If I were living in bizarre world, I could probably relate with the main character in “The Great Gatsby.” Unfortunately, I don’t live in bizarre world. For one thing, I’m just not that into the music of the twenties. Probably the only song from the nineteen twenties that I’m really familiar with is “The Codfish Ball.” Or maybe also that song from the film “The Shining.” But was that really from the twenties, or just something made to sound like it was from that era? Also, didn’t Shirley Temples sing “The Codfish Ball?,” because I thought she was from the 30’s. This is the essence of how much I know about the music of the nineteen twenties. Plus the fact that most male singers back then seemed to have really annoying, nasally, irritating voices. In fact, the “roaring twenties” seemed to be more of a “meow” when it came to music as far as I’m concerned. Then again, I’m not too “Gaga” about the mainstream music of today either. But I digress.
Other than that, I really can’t relate to this character at all. I don’t live in a mansion. My house is not fit for throwing big parties, and on top of it…I don’t like big parties. Usually when I’m at a party, I’m just standing there alone (usually with sunglasses on) and I get the feeling that by standing there I’m creeping people out. And you know something…I know I’m creeping them out. And I don’t mean to, that’s just me. Because I’m really tall, I have long hair, I’m usually wearing all black, and it’s hard to see my face, other than the sunglasses I wear, which are actually mirrors. So when I’m standing there alone, you can try to look into my eyes, and end up seeing nothing but yourself. You see you and I see you, but you can’t see me. All this just doesn’t seem to help out with the whole social thing.
Another thing is that back then, people didn’t seem to care about their health that much. They didn’t know that you can extend your life by avoiding things that or bad for you. After all, living to be forty was considered a ripe old age. And usually, if you lived to be forty, you looked like you were at a ripe old age. So those people at the parties would probably be smoking a lot and eating foods without preservatives. And on top of it, they looked like they weren’t being preserved. One time I was at a party, and I had a cup of tea that I wouldn’t drink because it had sugar in it. A girl said, “I command you to drink this tea in the name of Jesus!” I thought, “Do I drink the tea and prove for her that there is a God, or do I refrain, and fill her with doubt, and make her skeptical and scientific by not drinking the tea?” She’s probably and atheist now.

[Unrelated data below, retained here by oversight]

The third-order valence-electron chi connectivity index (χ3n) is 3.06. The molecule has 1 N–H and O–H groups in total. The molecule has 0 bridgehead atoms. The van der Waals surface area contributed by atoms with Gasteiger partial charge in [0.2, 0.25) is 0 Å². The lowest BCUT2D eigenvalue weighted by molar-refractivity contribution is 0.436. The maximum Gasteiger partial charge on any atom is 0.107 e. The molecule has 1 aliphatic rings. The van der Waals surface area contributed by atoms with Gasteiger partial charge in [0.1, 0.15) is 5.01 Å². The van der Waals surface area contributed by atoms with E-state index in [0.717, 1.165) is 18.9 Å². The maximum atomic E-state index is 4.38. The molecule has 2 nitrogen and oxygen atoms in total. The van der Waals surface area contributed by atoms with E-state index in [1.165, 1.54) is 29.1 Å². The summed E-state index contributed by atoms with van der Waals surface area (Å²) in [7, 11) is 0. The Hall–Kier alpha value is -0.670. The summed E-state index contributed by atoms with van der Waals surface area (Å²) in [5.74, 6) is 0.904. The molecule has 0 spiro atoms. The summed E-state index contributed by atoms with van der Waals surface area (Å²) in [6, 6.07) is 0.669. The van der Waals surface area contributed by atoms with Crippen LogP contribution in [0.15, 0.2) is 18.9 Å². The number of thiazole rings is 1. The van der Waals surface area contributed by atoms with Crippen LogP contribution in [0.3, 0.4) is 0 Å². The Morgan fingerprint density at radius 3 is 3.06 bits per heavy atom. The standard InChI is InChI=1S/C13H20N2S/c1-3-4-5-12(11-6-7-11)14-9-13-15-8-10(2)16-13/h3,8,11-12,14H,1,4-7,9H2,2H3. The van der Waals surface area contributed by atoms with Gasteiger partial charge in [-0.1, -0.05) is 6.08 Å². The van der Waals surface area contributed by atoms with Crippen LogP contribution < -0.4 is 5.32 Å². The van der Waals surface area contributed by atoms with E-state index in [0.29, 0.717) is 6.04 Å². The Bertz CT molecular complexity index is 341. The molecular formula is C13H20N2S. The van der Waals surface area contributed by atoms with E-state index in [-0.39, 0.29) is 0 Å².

Another reason why I can’t relate with this Great Gatsby guy is that if I am going to use big words, I am going to use then when they are needed, which is not often, unless you’re a snob, which the main character of this book seems to be. Snobbery can exist in many forms. One of them being wine tasting, where you smell the “bouquet,” or as I call it, the “scent” of the wine, and put it on your “pallet,” or as I call it, the “tongue.” It can also come in loving all the works of Shakespeare, and poetry that doesn’t rhyme. And of course in waxing beat poetry like what David Crosby did in that CSNY documentary. And in trying to get interested in things that are really boring, because I’ve noticed that if you’re into things that are really boring, people are going to think that you’re really smart. Because I just can’t figure out why else they’d be interested in something so boring!
So in conclusion, maybe I’m just not snobby enough to relate to this guy. I can't relate. But then again, I have only read six pages. Maybe by the time I’m done with this novel, I will be wine tasting (at a legal age that is!) and going to parties (and liking it) and listening to music from the twenties. Maybe it won’t be the great gas bag after all. Maybe to me, it will actually be “The Great Gatsby!,” as the title says. But for now, I just can’t relate.